At the end of her speech after a seventh dismantling of seven, Iga Swiatek returned to the mic with one final thought: “Maybe it just had to be like that,” she said, laughing. “Another underdog is gonna win a grand slam. In women’s tennis it’s so open right now that it’s crazy.”
Although it was a shock to see Swiatek forego a more conventional path to a first slam title by winning at 19, conceding an absurd 28 games and clinching her first tour-level title at Roland Garros, in some ways women’s tennis has not been open for the past two years. The youth have arrived and they are consistently slamming the door on the rest.
Seven of the past eight grand slam titles have been won by players under the age of 23: Naomi Osaka, Sofia Kenin, Ashleigh Barty, Bianca Andreescu and Swiatek. The common denominator between them is the contempt they has shown for custom and experience. They are here, they are good enough and they will produce their best on the big stages in order to win.
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They have arrived with their own specific style of play. As she became the first woman since Justine Henin in 2007 to win Roland Garros without dropping a set, Swiatek has demonstrated so many different layers to her game. She dominates opponents with her vicious topspin forehand and her numbers are astounding, but she can also serve at a high level, she is a supreme athlete and her hands are delicate in all parts of the court.
Andreescu, who engineered one of the most astonishing breakthroughs in decades by winning the Canadian Open and US Open in her first two events after a five-month shoulder injury, has a similar ability to win points in so many different ways. Kenin belies her lack of power with intelligence and courage. Osaka’s combination of booming weapons, toughness and emotional intelligence have already secured her three grand slams.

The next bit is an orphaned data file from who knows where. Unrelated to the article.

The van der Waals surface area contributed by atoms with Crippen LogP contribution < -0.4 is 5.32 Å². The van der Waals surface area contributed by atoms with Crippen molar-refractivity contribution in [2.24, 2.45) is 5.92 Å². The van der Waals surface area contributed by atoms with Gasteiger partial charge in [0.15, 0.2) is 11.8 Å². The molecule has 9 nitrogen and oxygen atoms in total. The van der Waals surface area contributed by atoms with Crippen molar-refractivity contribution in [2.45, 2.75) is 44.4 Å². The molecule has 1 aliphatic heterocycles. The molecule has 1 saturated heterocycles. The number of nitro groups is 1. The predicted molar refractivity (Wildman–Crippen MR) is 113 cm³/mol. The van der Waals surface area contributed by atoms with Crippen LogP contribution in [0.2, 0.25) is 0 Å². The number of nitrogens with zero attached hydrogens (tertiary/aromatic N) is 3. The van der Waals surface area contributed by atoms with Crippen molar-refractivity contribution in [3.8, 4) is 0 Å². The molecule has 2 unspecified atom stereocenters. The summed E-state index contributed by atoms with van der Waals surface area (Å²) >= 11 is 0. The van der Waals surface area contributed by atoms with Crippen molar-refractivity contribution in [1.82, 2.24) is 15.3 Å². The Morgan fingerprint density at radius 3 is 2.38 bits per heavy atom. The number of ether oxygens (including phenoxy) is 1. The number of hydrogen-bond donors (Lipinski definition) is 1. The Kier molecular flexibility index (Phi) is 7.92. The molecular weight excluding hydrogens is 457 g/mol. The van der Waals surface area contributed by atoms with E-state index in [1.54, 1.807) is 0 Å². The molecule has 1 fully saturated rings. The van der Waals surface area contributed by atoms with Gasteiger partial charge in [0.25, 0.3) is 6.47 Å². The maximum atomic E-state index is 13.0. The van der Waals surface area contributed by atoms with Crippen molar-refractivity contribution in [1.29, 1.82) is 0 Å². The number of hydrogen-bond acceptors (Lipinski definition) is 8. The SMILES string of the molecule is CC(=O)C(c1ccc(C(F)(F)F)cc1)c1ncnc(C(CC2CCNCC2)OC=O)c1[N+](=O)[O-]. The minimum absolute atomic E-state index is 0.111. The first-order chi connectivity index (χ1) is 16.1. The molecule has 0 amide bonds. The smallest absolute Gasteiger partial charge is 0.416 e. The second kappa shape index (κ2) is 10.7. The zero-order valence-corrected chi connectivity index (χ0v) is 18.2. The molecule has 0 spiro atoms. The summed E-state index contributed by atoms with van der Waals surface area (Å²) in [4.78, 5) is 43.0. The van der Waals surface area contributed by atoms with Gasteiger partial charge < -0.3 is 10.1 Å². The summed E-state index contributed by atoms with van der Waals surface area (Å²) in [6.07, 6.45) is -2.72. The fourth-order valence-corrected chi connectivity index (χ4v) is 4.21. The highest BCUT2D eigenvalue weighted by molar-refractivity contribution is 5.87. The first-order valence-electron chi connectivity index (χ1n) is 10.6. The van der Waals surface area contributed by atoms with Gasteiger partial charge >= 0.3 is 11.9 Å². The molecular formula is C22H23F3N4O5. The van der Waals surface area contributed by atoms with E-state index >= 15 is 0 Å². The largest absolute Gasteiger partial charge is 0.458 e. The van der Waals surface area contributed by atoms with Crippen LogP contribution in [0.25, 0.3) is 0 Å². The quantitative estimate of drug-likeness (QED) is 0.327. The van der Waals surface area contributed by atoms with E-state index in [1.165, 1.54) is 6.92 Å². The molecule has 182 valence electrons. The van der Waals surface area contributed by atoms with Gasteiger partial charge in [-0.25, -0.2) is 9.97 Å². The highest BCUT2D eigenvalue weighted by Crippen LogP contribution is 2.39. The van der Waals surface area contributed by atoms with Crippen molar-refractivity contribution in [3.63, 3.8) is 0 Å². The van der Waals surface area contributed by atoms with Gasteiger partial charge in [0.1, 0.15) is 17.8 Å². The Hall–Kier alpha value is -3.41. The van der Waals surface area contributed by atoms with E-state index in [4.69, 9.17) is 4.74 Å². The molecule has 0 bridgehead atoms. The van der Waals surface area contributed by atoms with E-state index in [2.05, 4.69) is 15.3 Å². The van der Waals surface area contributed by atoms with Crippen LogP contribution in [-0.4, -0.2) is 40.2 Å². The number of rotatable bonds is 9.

They are all watching closely and inspiring each other in turn. As Swiatek marched to victory, Osaka was one of the loudest voices of support on Twitter. One of the formative matches of Swiatek’s career came last year when she faced Osaka in a match of outrageous shot-making and athleticism at the Rogers Cup in Toronto. Both left the court feeling like they had been part of something special, a brief glimpse into the future. They have become friends.
This tournament has also been a reflection of the deficiencies of the middle-aged generation. Garbiñe Muguruza arrived in impressive form, only to collapse while leading Danielle Collins 3-0 and 40-30 in the third set. The draw opened up for the third seed, Elina Svitolina, who was soundly beaten by the No 131 Nadia Podoroska. Most of the other prominent players were out in the first couple of rounds.
While the pandemic has had a clear effect on the tournament, it is reflective of a lack of consistency at the top. The increased depth of the sport is such that anyone who fails to consistently produce quality tennis will be punished. The hope is that this rising generation will compete against each other over many years, building rivalries and spectacularly combining their contrasting styles.
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Few matches in recent years have felt more significant than the first meeting between Andreescu and Osaka in the quarter-final of the China Open this time last year. Although tucked away at the end of the season, the stratospheric quality and tension felt like a slam final.
After losing in three tense sets, Andreescu skipped to the net with a smile on her face and she pulled Osaka in for a hug: “You played amazing,” she said. “We’re going to have so many more matches like this. I can’t wait to see what the future holds.”
The future has been grim for Andreescu, who has been out for with a knee injury sustained at the WTA finals in November. Her trials are a reminder of how these things do not always work out. Injuries are inevitable, some players will make wrong decisions or fail to develop as expected but this is a special group of players and it is hard to imagine their rise will not continue.